The cost of providing staff with a popular benefit is likely less than the bottom-line losses resulting from turnover when employees dissatisfied with this aspect of their compensation leave for another organization. A 2020 survey by CareerAddict found that 77% of its respondents would factor poor benefits into their decision to quit a particular job.
Oversight of onboarding and development
It’s always wise for companies to do everything in their power to reduce the risk of turnover by offering attractive pay and benefits and implementing strategic measures to galvanize employee engagement. However, no business can prevent turnover entirely — for many reasons, not least of which is the fact that staff leave workplaces they’re satisfied with on a fairly regular basis. As such, there’s always the need for effective onboarding and training programs, and it falls to HR to run those processes.
According to Inc. magazine, this starts with orientation: introducing new hires to the company’s mission and priorities in great detail (beyond what might have been said about the organization during the recruitment phase) while also focusing on what these rookie employees will be specifically responsible for. While their direct supervisors must be involved in this process, they have plenty of other responsibilities to address, so HR professionals will in many ways be running point on initial training.
Your department will also help facilitate continuous learning initiatives that help employees expand their skill sets, which can range from new software solutions to emerging best practices within your industry. Last but not least, it’s on you and your team members to administer any training sessions required by local, state and federal law regarding matters like safety and sexual harassment: The importance of this responsibility cannot be understated, and no one is better equipped to handle it than a dedicated HR management team.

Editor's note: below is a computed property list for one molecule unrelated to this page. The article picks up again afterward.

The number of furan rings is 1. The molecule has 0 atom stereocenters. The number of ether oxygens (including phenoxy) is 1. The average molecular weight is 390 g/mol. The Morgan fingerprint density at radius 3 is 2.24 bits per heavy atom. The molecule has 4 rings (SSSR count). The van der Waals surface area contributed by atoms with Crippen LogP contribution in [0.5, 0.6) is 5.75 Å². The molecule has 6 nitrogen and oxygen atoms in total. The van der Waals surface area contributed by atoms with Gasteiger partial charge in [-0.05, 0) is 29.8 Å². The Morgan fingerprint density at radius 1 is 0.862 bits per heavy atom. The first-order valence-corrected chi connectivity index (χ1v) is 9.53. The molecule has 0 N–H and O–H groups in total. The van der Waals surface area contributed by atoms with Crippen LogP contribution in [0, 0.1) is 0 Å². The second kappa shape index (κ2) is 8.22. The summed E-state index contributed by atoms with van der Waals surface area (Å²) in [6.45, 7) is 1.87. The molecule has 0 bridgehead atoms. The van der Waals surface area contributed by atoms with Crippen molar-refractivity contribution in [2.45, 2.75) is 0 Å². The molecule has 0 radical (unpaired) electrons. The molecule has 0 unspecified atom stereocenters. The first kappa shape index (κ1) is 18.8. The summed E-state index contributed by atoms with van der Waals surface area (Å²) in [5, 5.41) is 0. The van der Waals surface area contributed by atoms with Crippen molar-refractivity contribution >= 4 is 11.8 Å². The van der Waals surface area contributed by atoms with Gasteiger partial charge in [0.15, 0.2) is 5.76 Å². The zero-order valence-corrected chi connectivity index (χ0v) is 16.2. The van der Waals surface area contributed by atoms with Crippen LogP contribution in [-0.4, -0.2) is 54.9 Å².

Monitoring (and maintaining) company culture
Organizational culture is just as important as a company’s operational excellence and the quality of that company’s products or services. According to The Balance, while HR doesn’t specifically “own” company culture because it’s a thing every team contributes to, it makes perfect sense for HR to monitor the culture’s status and adjust as necessary to maintain it.
Think of corporate culture as the manifestation of an organization’s values. BuiltHR cited positive relationships between employees as a major sign of a good culture, i.e., the willingness to work together across departments to ensure a project’s completion. Participation in company-sponsored social events is another strong indicator, as it means staffers want to enjoy one another’s company outside the office. These and other signs should ultimately show themselves in the quality of the work each team member does.
Proper culture maintenance depends not only on HR’s commitment to that priority but also your department’s solicitation of employee feedback and ability to set and meet realistic improvement goals. Holding at least one company outing every few months, for example — either virtually or, once it’s safe to do so, in person — is a solid benchmark to shoot for. Another would be the establishment of an employee reward and recognition program. The specifics aren’t important; what matters is a clear commitment to organizational excellence.